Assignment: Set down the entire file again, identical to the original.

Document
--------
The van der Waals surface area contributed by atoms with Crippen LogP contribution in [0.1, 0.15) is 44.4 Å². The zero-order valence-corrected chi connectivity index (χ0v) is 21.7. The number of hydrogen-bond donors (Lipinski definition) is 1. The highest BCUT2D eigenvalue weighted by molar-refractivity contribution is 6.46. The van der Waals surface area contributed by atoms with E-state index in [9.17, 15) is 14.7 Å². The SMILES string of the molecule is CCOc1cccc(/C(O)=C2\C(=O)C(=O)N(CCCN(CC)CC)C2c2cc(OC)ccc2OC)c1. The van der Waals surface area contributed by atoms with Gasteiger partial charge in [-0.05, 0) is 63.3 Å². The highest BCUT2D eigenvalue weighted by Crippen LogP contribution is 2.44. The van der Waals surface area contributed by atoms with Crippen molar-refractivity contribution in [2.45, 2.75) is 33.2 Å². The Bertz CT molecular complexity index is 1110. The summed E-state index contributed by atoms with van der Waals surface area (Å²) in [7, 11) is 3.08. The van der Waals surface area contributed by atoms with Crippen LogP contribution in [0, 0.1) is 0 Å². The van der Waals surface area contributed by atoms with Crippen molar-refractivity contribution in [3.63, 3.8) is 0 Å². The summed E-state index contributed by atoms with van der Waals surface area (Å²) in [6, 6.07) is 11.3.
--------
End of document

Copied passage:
The van der Waals surface area contributed by atoms with Crippen LogP contribution in [0.1, 0.15) is 44.4 Å². The zero-order valence-corrected chi connectivity index (χ0v) is 21.7. The number of hydrogen-bond donors (Lipinski definition) is 1. The highest BCUT2D eigenvalue weighted by molar-refractivity contribution is 6.46. The van der Waals surface area contributed by atoms with E-state index in [9.17, 15) is 14.7 Å². The SMILES string of the molecule is CCOc1cccc(/C(O)=C2\C(=O)C(=O)N(CCCN(CC)CC)C2c2cc(OC)ccc2OC)c1. The van der Waals surface area contributed by atoms with Gasteiger partial charge in [-0.05, 0) is 63.3 Å². The highest BCUT2D eigenvalue weighted by Crippen LogP contribution is 2.44. The van der Waals surface area contributed by atoms with Crippen molar-refractivity contribution in [2.45, 2.75) is 33.2 Å². The Bertz CT molecular complexity index is 1110. The summed E-state index contributed by atoms with van der Waals surface area (Å²) in [7, 11) is 3.08. The van der Waals surface area contributed by atoms with Crippen LogP contribution in [0, 0.1) is 0 Å². The van der Waals surface area contributed by atoms with Crippen molar-refractivity contribution in [3.63, 3.8) is 0 Å². The summed E-state index contributed by atoms with van der Waals surface area (Å²) in [6, 6.07) is 11.3.